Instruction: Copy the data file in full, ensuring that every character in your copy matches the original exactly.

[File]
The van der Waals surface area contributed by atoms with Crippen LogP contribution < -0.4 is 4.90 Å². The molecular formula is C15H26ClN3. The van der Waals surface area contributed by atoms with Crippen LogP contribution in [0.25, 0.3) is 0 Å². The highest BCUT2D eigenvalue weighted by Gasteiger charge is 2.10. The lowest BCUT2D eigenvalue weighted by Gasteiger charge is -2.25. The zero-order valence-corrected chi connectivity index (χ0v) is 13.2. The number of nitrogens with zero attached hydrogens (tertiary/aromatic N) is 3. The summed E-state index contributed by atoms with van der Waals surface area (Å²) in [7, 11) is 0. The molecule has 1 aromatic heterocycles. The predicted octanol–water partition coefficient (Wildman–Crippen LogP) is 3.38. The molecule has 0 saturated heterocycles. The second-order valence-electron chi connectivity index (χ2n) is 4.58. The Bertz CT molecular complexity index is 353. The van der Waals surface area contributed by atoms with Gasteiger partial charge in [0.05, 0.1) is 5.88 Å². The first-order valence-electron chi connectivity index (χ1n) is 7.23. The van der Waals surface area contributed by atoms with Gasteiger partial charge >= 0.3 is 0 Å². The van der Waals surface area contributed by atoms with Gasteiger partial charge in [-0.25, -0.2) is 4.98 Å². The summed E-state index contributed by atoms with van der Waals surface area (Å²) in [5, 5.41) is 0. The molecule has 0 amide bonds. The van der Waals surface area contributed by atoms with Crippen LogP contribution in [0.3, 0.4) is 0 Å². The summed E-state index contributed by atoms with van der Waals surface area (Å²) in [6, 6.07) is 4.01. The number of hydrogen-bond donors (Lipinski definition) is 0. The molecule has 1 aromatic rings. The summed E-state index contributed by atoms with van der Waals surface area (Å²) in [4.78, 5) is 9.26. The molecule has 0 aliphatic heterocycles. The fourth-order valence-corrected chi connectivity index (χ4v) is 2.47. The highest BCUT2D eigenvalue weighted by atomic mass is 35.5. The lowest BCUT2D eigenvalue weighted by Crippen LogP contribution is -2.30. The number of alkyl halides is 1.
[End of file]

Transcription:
The van der Waals surface area contributed by atoms with Crippen LogP contribution < -0.4 is 4.90 Å². The molecular formula is C15H26ClN3. The van der Waals surface area contributed by atoms with Crippen LogP contribution in [0.25, 0.3) is 0 Å². The highest BCUT2D eigenvalue weighted by Gasteiger charge is 2.10. The lowest BCUT2D eigenvalue weighted by Gasteiger charge is -2.25. The zero-order valence-corrected chi connectivity index (χ0v) is 13.2. The number of nitrogens with zero attached hydrogens (tertiary/aromatic N) is 3. The summed E-state index contributed by atoms with van der Waals surface area (Å²) in [7, 11) is 0. The molecule has 1 aromatic heterocycles. The predicted octanol–water partition coefficient (Wildman–Crippen LogP) is 3.38. The molecule has 0 saturated heterocycles. The second-order valence-electron chi connectivity index (χ2n) is 4.58. The Bertz CT molecular complexity index is 353. The van der Waals surface area contributed by atoms with Gasteiger partial charge in [0.05, 0.1) is 5.88 Å². The first-order valence-electron chi connectivity index (χ1n) is 7.23. The van der Waals surface area contributed by atoms with Gasteiger partial charge >= 0.3 is 0 Å². The van der Waals surface area contributed by atoms with Gasteiger partial charge in [-0.25, -0.2) is 4.98 Å². The summed E-state index contributed by atoms with van der Waals surface area (Å²) in [5, 5.41) is 0. The molecule has 0 amide bonds. The van der Waals surface area contributed by atoms with Crippen LogP contribution in [0.3, 0.4) is 0 Å². The summed E-state index contributed by atoms with van der Waals surface area (Å²) in [6, 6.07) is 4.01. The number of hydrogen-bond donors (Lipinski definition) is 0. The molecule has 1 aromatic rings. The summed E-state index contributed by atoms with van der Waals surface area (Å²) in [4.78, 5) is 9.26. The molecule has 0 aliphatic heterocycles. The fourth-order valence-corrected chi connectivity index (χ4v) is 2.47. The highest BCUT2D eigenvalue weighted by atomic mass is 35.5. The lowest BCUT2D eigenvalue weighted by Crippen LogP contribution is -2.30. The number of alkyl halides is 1.